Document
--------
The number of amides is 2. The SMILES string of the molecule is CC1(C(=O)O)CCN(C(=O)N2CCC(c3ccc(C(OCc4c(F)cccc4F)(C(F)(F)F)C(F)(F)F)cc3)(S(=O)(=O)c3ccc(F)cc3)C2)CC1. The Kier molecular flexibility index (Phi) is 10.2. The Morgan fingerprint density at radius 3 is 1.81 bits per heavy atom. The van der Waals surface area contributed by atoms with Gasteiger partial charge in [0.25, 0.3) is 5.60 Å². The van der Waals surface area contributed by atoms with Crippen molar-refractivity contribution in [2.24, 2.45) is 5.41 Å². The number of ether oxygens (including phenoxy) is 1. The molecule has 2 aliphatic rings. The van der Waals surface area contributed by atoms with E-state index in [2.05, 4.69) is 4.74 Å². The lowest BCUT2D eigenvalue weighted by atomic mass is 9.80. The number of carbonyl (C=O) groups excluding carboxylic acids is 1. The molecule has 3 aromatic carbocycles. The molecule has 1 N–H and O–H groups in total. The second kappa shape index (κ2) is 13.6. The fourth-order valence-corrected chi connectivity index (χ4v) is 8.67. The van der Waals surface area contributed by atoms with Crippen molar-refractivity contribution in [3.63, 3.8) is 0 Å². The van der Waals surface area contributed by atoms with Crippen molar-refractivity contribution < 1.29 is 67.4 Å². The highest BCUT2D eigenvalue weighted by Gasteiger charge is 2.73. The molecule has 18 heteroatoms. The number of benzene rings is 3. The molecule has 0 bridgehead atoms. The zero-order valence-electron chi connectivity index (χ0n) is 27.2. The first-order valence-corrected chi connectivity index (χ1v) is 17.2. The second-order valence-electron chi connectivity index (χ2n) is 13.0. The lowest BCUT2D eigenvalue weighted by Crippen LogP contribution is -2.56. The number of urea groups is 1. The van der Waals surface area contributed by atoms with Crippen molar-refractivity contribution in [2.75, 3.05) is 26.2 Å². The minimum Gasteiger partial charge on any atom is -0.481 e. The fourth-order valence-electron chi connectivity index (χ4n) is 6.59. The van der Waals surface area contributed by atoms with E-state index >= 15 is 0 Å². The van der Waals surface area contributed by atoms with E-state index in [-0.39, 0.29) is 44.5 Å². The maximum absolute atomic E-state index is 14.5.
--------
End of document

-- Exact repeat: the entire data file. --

The number of amides is 2. The SMILES string of the molecule is CC1(C(=O)O)CCN(C(=O)N2CCC(c3ccc(C(OCc4c(F)cccc4F)(C(F)(F)F)C(F)(F)F)cc3)(S(=O)(=O)c3ccc(F)cc3)C2)CC1. The Kier molecular flexibility index (Phi) is 10.2. The Morgan fingerprint density at radius 3 is 1.81 bits per heavy atom. The van der Waals surface area contributed by atoms with Gasteiger partial charge in [0.25, 0.3) is 5.60 Å². The van der Waals surface area contributed by atoms with Crippen molar-refractivity contribution in [2.24, 2.45) is 5.41 Å². The number of ether oxygens (including phenoxy) is 1. The molecule has 2 aliphatic rings. The van der Waals surface area contributed by atoms with E-state index in [2.05, 4.69) is 4.74 Å². The lowest BCUT2D eigenvalue weighted by atomic mass is 9.80. The number of carbonyl (C=O) groups excluding carboxylic acids is 1. The molecule has 3 aromatic carbocycles. The molecule has 1 N–H and O–H groups in total. The second kappa shape index (κ2) is 13.6. The fourth-order valence-corrected chi connectivity index (χ4v) is 8.67. The van der Waals surface area contributed by atoms with Crippen molar-refractivity contribution in [3.63, 3.8) is 0 Å². The van der Waals surface area contributed by atoms with Crippen molar-refractivity contribution < 1.29 is 67.4 Å². The highest BCUT2D eigenvalue weighted by Gasteiger charge is 2.73. The molecule has 18 heteroatoms. The number of benzene rings is 3. The molecule has 0 bridgehead atoms. The zero-order valence-electron chi connectivity index (χ0n) is 27.2. The first-order valence-corrected chi connectivity index (χ1v) is 17.2. The second-order valence-electron chi connectivity index (χ2n) is 13.0. The lowest BCUT2D eigenvalue weighted by Crippen LogP contribution is -2.56. The number of urea groups is 1. The van der Waals surface area contributed by atoms with Crippen molar-refractivity contribution in [2.75, 3.05) is 26.2 Å². The minimum Gasteiger partial charge on any atom is -0.481 e. The fourth-order valence-electron chi connectivity index (χ4n) is 6.59. The van der Waals surface area contributed by atoms with E-state index >= 15 is 0 Å². The van der Waals surface area contributed by atoms with E-state index in [-0.39, 0.29) is 44.5 Å². The maximum absolute atomic E-state index is 14.5.